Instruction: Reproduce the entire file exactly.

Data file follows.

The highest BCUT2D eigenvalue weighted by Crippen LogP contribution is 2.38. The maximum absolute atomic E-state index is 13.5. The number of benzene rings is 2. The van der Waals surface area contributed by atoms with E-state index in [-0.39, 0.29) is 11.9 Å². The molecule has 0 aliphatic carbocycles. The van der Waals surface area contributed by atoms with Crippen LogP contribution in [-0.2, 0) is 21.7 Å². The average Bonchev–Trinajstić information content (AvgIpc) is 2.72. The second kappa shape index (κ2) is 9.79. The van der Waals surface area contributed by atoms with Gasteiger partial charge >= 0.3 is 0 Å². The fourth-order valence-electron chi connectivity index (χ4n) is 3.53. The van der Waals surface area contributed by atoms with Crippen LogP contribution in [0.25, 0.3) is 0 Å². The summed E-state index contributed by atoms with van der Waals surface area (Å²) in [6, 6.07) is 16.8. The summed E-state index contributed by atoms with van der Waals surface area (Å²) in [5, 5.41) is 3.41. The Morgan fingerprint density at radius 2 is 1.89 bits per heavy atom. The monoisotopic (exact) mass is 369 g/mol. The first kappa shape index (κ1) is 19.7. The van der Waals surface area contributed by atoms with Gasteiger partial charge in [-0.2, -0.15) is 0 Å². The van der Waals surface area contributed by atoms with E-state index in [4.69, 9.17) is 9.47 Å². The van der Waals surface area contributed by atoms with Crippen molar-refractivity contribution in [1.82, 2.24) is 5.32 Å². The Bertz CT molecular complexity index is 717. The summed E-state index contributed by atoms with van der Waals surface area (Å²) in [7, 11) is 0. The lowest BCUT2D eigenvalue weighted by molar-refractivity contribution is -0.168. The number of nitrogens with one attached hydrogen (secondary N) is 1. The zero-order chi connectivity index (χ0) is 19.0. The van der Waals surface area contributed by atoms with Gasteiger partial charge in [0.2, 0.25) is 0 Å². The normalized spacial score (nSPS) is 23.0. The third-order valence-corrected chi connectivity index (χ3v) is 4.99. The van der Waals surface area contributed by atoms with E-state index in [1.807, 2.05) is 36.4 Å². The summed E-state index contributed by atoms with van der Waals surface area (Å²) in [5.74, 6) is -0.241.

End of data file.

The highest BCUT2D eigenvalue weighted by Crippen LogP contribution is 2.38. The maximum absolute atomic E-state index is 13.5. The number of benzene rings is 2. The van der Waals surface area contributed by atoms with E-state index in [-0.39, 0.29) is 11.9 Å². The molecule has 0 aliphatic carbocycles. The van der Waals surface area contributed by atoms with Crippen LogP contribution in [-0.2, 0) is 21.7 Å². The average Bonchev–Trinajstić information content (AvgIpc) is 2.72. The second kappa shape index (κ2) is 9.79. The van der Waals surface area contributed by atoms with Gasteiger partial charge >= 0.3 is 0 Å². The fourth-order valence-electron chi connectivity index (χ4n) is 3.53. The van der Waals surface area contributed by atoms with Crippen LogP contribution in [0.25, 0.3) is 0 Å². The summed E-state index contributed by atoms with van der Waals surface area (Å²) in [6, 6.07) is 16.8. The summed E-state index contributed by atoms with van der Waals surface area (Å²) in [5, 5.41) is 3.41. The Morgan fingerprint density at radius 2 is 1.89 bits per heavy atom. The monoisotopic (exact) mass is 369 g/mol. The first kappa shape index (κ1) is 19.7. The van der Waals surface area contributed by atoms with Gasteiger partial charge in [-0.2, -0.15) is 0 Å². The van der Waals surface area contributed by atoms with E-state index in [4.69, 9.17) is 9.47 Å². The van der Waals surface area contributed by atoms with Crippen molar-refractivity contribution in [1.82, 2.24) is 5.32 Å². The Bertz CT molecular complexity index is 717. The summed E-state index contributed by atoms with van der Waals surface area (Å²) in [7, 11) is 0. The lowest BCUT2D eigenvalue weighted by molar-refractivity contribution is -0.168. The number of nitrogens with one attached hydrogen (secondary N) is 1. The zero-order chi connectivity index (χ0) is 19.0. The van der Waals surface area contributed by atoms with Gasteiger partial charge in [0.2, 0.25) is 0 Å². The normalized spacial score (nSPS) is 23.0. The third-order valence-corrected chi connectivity index (χ3v) is 4.99. The van der Waals surface area contributed by atoms with E-state index in [1.807, 2.05) is 36.4 Å². The summed E-state index contributed by atoms with van der Waals surface area (Å²) in [5.74, 6) is -0.241.